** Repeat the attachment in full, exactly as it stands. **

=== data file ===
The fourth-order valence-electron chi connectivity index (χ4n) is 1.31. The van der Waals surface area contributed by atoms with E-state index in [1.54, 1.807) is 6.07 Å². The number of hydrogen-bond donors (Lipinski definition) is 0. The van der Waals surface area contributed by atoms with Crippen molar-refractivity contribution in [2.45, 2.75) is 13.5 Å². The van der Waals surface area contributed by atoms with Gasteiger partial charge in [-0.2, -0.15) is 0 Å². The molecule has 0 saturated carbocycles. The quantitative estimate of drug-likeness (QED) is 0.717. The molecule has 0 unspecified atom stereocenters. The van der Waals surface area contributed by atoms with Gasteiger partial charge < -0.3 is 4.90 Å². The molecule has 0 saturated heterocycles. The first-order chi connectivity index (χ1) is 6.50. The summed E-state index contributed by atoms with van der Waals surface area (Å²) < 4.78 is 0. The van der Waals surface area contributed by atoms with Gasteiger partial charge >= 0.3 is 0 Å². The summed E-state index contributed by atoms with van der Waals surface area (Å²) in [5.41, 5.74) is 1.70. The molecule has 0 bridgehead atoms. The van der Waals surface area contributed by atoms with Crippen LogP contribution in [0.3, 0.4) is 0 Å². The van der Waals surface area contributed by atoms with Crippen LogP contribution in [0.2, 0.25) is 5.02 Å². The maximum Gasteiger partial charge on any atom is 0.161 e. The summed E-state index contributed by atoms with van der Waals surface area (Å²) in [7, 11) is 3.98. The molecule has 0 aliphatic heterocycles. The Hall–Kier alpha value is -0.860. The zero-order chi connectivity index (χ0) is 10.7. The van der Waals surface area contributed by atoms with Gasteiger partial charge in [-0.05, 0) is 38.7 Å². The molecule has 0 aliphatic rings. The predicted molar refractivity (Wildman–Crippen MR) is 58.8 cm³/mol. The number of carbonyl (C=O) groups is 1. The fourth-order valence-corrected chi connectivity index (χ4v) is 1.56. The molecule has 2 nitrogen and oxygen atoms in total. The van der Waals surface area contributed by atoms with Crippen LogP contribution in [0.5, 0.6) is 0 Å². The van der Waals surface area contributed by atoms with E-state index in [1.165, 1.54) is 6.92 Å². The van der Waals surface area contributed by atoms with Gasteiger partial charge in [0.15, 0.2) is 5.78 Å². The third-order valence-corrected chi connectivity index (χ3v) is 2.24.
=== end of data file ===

The fourth-order valence-electron chi connectivity index (χ4n) is 1.31. The van der Waals surface area contributed by atoms with E-state index in [1.54, 1.807) is 6.07 Å². The number of hydrogen-bond donors (Lipinski definition) is 0. The van der Waals surface area contributed by atoms with Crippen molar-refractivity contribution in [2.45, 2.75) is 13.5 Å². The van der Waals surface area contributed by atoms with Gasteiger partial charge in [-0.2, -0.15) is 0 Å². The molecule has 0 saturated carbocycles. The quantitative estimate of drug-likeness (QED) is 0.717. The molecule has 0 unspecified atom stereocenters. The van der Waals surface area contributed by atoms with Gasteiger partial charge < -0.3 is 4.90 Å². The molecule has 0 saturated heterocycles. The first-order chi connectivity index (χ1) is 6.50. The summed E-state index contributed by atoms with van der Waals surface area (Å²) < 4.78 is 0. The van der Waals surface area contributed by atoms with Gasteiger partial charge >= 0.3 is 0 Å². The summed E-state index contributed by atoms with van der Waals surface area (Å²) in [5.41, 5.74) is 1.70. The molecule has 0 bridgehead atoms. The van der Waals surface area contributed by atoms with Crippen LogP contribution in [0.3, 0.4) is 0 Å². The van der Waals surface area contributed by atoms with Crippen LogP contribution in [0.2, 0.25) is 5.02 Å². The maximum Gasteiger partial charge on any atom is 0.161 e. The summed E-state index contributed by atoms with van der Waals surface area (Å²) in [7, 11) is 3.98. The molecule has 0 aliphatic heterocycles. The Hall–Kier alpha value is -0.860. The zero-order chi connectivity index (χ0) is 10.7. The van der Waals surface area contributed by atoms with Gasteiger partial charge in [-0.05, 0) is 38.7 Å². The molecule has 0 aliphatic rings. The predicted molar refractivity (Wildman–Crippen MR) is 58.8 cm³/mol. The number of carbonyl (C=O) groups is 1. The fourth-order valence-corrected chi connectivity index (χ4v) is 1.56. The molecule has 2 nitrogen and oxygen atoms in total. The van der Waals surface area contributed by atoms with Crippen LogP contribution in [0.5, 0.6) is 0 Å². The van der Waals surface area contributed by atoms with E-state index in [1.165, 1.54) is 6.92 Å². The van der Waals surface area contributed by atoms with Gasteiger partial charge in [0.15, 0.2) is 5.78 Å². The third-order valence-corrected chi connectivity index (χ3v) is 2.24.